Daily Life in the Wild West During the 1800s

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  • 0:03 The Wild West: Myths…
  • 0:58 Manifest Destiny and…
  • 1:50 Daily Life in the West
  • 3:28 Gunfight at the O.K. Corral
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Lesson Transcript
Instructor: Nate Sullivan

Nate Sullivan holds a M.A. in History and a M.Ed. He is an adjunct history professor, middle school history teacher, and freelance writer.

In this lesson, we'll learn about daily life in the Wild West during the 1800s. We'll explore the central themes and trends associated with the culture of the American West.

The Wild West: Myth vs. Reality

Let's think for a moment. What comes to mind when you think of the Wild West? Chances are, you might conjure up images of cowboys and Native Americans, lawlessness, gunfights, outlaws, cattle driving, and train robberies. These are some of the stereotypical themes associated with life in the American West during the 19th century and, for the most part, rightly so. Even though life in the Wild West has been highly romanticized and mythologized, on a daily basis, it was downright hard. Living in the West was definitely demanding.

The stereotypical image of the Wild West most accurately corresponds to life in the West during the second half of the 19th-century. It was primarily between the Civil War and the turn of the century that cowboy life, as we think of it, flourished. So between the 1860s and 1890s was really the heyday of the Wild West.

Manifest Destiny and Movement West

In 1803, the United States purchased the Louisiana Territory from France. This set in motion a trend that would continue throughout the century - westward expansion. Throughout much of the century, Manifest Destiny was a prevailing view. What is Manifest Destiny? It was the belief that the United States was destined to expand its territory from coast to coast. Some believed this was destined by God, while others believed it was destined by nature. Either way, it was a nationalistic sentiment that fueled American settlement of the West.

Settlement of the West picked up after the Civil War, thanks in part to the railroad industry. In 1862, Congress passed the Homestead Act, which gave away 160 acres of free land to each settler or family who promised to develop the land for a period of at least five years. Not a bad deal, right?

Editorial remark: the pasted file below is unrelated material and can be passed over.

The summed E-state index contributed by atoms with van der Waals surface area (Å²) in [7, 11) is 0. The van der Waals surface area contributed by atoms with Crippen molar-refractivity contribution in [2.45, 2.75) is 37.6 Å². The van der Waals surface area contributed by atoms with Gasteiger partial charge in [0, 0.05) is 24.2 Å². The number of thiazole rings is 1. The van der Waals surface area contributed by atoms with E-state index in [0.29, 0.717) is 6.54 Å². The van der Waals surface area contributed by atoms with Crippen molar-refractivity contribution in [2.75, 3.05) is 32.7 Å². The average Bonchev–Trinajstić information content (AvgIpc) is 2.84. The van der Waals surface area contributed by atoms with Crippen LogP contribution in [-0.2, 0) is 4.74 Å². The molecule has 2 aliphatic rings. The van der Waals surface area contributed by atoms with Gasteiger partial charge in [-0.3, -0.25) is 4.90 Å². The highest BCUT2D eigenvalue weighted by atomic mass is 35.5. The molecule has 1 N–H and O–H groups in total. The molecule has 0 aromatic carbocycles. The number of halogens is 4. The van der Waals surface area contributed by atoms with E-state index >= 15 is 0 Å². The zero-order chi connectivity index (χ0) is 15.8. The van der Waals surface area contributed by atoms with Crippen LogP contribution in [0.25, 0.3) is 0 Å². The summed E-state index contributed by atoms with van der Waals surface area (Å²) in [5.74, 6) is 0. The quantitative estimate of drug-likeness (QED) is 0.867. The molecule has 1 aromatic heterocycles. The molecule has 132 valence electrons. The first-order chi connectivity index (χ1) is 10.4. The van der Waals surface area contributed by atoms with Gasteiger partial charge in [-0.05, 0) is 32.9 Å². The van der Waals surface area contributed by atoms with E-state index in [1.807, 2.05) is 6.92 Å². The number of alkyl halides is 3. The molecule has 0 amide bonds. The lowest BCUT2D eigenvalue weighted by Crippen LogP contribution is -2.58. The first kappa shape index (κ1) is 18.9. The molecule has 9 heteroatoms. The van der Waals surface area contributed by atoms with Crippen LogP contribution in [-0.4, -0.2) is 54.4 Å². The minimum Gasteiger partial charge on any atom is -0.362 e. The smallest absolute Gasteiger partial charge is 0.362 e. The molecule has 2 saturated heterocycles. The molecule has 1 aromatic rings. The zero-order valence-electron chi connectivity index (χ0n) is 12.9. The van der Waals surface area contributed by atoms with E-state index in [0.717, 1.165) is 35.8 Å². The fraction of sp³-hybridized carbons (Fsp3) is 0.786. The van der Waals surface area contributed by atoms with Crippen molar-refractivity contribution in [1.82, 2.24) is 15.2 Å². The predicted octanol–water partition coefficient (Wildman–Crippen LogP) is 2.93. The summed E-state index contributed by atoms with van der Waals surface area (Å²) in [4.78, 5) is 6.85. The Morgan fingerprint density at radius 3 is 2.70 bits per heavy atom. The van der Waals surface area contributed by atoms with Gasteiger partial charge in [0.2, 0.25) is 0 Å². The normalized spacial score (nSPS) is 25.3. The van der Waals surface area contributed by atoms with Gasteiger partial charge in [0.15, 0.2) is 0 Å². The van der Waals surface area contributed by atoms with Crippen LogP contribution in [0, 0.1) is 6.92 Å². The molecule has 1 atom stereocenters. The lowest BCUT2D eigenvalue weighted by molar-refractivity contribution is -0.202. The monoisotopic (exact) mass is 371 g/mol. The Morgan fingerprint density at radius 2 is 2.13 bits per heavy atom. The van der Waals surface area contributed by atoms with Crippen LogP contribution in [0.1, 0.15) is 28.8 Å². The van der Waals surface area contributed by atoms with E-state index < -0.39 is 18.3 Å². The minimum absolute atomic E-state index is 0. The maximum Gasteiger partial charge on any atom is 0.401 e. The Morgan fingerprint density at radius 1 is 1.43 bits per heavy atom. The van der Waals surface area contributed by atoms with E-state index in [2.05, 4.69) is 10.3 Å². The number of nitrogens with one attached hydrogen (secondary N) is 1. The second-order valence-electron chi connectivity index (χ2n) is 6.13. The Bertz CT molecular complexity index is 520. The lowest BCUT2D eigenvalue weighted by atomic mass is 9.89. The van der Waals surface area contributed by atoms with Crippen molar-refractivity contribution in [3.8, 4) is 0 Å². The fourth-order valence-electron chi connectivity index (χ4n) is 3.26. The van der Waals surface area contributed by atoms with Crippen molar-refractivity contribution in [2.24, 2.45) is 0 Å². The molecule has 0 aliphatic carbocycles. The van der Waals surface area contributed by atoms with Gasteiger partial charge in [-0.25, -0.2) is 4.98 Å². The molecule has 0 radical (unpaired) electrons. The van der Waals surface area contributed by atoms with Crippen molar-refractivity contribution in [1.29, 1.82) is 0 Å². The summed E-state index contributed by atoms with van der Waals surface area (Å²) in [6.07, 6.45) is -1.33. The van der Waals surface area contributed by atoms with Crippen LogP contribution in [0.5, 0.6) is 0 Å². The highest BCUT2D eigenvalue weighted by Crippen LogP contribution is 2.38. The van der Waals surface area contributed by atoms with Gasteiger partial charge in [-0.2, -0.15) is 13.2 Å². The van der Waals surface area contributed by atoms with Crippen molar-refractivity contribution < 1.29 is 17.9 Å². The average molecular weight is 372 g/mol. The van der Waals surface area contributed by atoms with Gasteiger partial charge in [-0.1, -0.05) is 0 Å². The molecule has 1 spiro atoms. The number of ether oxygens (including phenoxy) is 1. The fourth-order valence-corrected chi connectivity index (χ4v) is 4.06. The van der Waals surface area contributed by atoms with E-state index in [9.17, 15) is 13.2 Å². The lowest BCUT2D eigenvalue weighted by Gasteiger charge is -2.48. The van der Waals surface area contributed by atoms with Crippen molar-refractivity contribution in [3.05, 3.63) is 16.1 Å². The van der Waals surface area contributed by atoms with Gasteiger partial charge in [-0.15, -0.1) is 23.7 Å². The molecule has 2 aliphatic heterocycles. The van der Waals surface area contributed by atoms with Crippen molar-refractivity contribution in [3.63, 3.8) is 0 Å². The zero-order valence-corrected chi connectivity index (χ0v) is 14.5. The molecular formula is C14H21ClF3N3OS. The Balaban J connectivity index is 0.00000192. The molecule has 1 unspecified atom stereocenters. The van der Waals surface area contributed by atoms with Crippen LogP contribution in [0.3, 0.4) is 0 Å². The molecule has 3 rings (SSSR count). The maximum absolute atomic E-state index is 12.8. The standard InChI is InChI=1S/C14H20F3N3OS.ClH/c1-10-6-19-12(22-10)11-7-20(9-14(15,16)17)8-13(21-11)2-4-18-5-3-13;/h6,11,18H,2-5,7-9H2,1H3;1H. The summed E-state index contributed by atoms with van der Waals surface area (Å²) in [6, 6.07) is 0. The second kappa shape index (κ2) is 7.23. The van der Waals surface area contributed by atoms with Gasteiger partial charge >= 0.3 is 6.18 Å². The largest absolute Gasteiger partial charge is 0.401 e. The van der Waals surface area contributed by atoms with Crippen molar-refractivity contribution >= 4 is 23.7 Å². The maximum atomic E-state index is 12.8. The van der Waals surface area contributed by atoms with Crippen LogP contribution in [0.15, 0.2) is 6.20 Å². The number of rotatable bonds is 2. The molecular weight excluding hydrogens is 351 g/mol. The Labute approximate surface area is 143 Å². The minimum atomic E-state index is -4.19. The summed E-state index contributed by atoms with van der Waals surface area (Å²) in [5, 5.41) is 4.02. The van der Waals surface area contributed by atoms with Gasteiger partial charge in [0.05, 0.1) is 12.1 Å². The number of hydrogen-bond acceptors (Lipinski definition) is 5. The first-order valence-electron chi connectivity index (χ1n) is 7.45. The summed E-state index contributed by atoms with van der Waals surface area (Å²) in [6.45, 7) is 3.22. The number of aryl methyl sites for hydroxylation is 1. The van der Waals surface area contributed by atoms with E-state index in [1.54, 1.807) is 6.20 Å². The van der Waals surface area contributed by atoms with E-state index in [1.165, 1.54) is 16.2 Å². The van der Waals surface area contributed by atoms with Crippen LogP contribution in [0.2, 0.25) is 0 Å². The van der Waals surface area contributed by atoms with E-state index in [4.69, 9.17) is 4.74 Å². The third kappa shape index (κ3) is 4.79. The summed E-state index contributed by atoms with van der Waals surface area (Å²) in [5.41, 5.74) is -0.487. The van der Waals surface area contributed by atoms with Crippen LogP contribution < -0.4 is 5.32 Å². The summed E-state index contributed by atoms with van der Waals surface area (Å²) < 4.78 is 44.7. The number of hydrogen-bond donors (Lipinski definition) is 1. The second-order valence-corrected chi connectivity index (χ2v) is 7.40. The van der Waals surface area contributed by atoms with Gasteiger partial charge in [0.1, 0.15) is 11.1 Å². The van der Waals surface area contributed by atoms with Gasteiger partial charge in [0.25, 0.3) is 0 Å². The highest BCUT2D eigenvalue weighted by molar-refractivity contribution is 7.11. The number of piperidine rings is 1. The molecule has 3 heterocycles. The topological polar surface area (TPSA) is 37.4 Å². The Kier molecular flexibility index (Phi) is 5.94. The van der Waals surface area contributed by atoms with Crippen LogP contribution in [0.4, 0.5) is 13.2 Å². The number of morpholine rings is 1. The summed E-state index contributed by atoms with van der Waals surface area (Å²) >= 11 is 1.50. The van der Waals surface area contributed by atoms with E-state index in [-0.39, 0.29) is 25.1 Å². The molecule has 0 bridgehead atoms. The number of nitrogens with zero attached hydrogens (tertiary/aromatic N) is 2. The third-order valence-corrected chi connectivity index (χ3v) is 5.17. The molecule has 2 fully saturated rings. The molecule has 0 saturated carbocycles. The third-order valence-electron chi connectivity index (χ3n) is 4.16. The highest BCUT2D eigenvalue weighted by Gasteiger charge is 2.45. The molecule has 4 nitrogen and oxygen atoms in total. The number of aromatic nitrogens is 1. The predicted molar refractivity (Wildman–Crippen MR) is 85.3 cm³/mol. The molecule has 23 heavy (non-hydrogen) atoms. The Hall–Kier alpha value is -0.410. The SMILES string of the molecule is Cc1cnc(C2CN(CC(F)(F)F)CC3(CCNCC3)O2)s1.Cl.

Daily Life in the West

So now let's talk about daily life in the Wild West. As you might imagine, society in the West was generally less structured than in the East. The rural nature of the West made it an ideal place for lawlessness. Gambling, drunkenness, brawling, and prostitution were common. For many men, the local saloon was an everyday hangout. Many towns did not have the resources to provide adequate law enforcement, leading to all kinds of crimes and social evils. Some sheriffs were pretty corrupt themselves, while others simply did not have the means to combat crime. Banditry was a common problem in the West. Jesse James was one of the most famous outlaws of the West. As the most famous member of the James-Younger Gang, James was notorious for his acts of murder, bank and train robberies, and other crimes in places like Minnesota, Missouri, and Texas. Billy the Kid and Black Bart were other infamous outlaws. Sure, bandits didn't necessarily strike every single day, but town locals lived under the everyday threat of violence and crime.

Dodge City, Kansas, emerged as one of the most well-known boomtowns of the West, thanks to the Great Western Cattle Trail that passed through it. If you had lived in Dodge City during this time, you might have seen large cattle drives come through periodically. Life in Dodge revolved around the cattle trade. Dodge City boasted an unusually high number of saloons and brothels and, over the years, was home to a number of famous outlaws. Again, drunkenness and lawlessness were a part of daily life in the West.

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